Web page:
Certainly one of the more colorful stories lurking in my mother’s tree is that of the venerable (and oft-photographed) Thomas Richmond, the brother of my 5th Great-Grandfather.
He was born in December 1796 in Barnard, Windsor County, Vermont – where his parents had moved from Taunton, Massachusetts a few years earlier. At 17, Thomas was hired out by his father to work on a nearby farm for $10 per month, so the father would have money to pay his taxes.
Thomas’s prospects were slim in Barnard so at age 19, with his father’s blessing, he went west to Syracuse, New York. At the time, Syracuse – then called Saline or Salina – was a cedar swamp surrounding a spot called Salt Point. Not surprisingly, Thomas found himself in the salt trade.
All the money he made, he took back to his father. On foot. Each 240-mile stroll took six days, each way. He made two such round trips before turning 21 and gaining his majority.
Around this time, some of his brothers decided to relocate out to the Western Reserve, specifically the northeastern counties of Ohio. Thomas checked it out as well, and went to Lake County, founding the town of Richmond. He still lived in Syracuse, but the shipping end of his mercantile business linking most of the Great Lakes port towns, was run out of Ohio. He moved to Cleveland in 1841, and eventually to Chicago in 1847, where he took his place as a prominent member of the burgeoning commercial community. The first formative meetings of the Chicago Board of Trade took place in his parlor.
In 1870, he wrote a book – with one of those wonderfully wordy titles typical of the time. GOD DEALING WITH SLAVERY. God’s Instrumentalities in Emancipating the African Slave in America. Spirit Messages from Franklin, Lincoln, Adams, Jackson, Webster, Penn, and Others to the Author Thomas Richmond.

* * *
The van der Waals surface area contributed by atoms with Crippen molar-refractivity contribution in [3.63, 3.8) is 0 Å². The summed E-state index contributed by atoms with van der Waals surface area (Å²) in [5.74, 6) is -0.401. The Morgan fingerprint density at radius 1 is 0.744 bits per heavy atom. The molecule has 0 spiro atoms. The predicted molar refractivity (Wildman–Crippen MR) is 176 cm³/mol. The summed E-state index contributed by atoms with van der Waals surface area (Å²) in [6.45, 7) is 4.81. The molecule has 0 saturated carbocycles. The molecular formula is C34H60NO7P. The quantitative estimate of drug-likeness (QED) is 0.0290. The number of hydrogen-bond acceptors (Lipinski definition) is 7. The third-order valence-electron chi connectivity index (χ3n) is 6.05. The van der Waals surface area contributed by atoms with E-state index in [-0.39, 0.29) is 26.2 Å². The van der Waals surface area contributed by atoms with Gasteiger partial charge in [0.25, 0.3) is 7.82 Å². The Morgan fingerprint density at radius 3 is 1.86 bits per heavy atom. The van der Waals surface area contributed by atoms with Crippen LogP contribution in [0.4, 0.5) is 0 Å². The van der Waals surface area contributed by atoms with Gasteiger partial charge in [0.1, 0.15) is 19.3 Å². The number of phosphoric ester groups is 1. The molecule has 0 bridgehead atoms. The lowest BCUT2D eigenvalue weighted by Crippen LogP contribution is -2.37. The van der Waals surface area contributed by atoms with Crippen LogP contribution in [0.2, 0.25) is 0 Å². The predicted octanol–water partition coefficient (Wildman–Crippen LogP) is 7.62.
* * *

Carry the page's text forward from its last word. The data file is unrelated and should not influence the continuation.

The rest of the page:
It’s a crackin’ good read – and available for free download in various places on the Internet! He describes his life, his business, and his religious beliefs. He also describes the development of his life in Spiritualism.
On that subject, there are reproduced in the book various letters he received from many famous people, mostly on the subject of slavery in America. Benjamin Franklin, Abraham Lincoln, Joan of Arc, Napoleon, Mary Queen of Scots… The letters were addressed to him, transcribed mostly by a Dr. Farnsworth, a “writing” medium, whose main claim to fame was his purported ability to answer sealed letters. Benjamin Franklin was a particularly frequent correspondent. And not all of their communications were political:
“Your son Joseph is progressing as fast as spirits usually do. His habits when upon earth were not formed through the promptings of his own nature, but from outside influences. Men only suffer from the wrongs they originate themselves. He is destined to become a bright and useful spirit.
Your Guardian, Franklin”
Joseph Richmond (left) died in Chicago in 1862 at age 32.
At some point between the 1877 death of his wife Olive in Chicago and the time of the 1880 Census, he had returned to Windsor County, Vermont, to live out his numerous years. Thomas Richmond died at age 95 in 1892.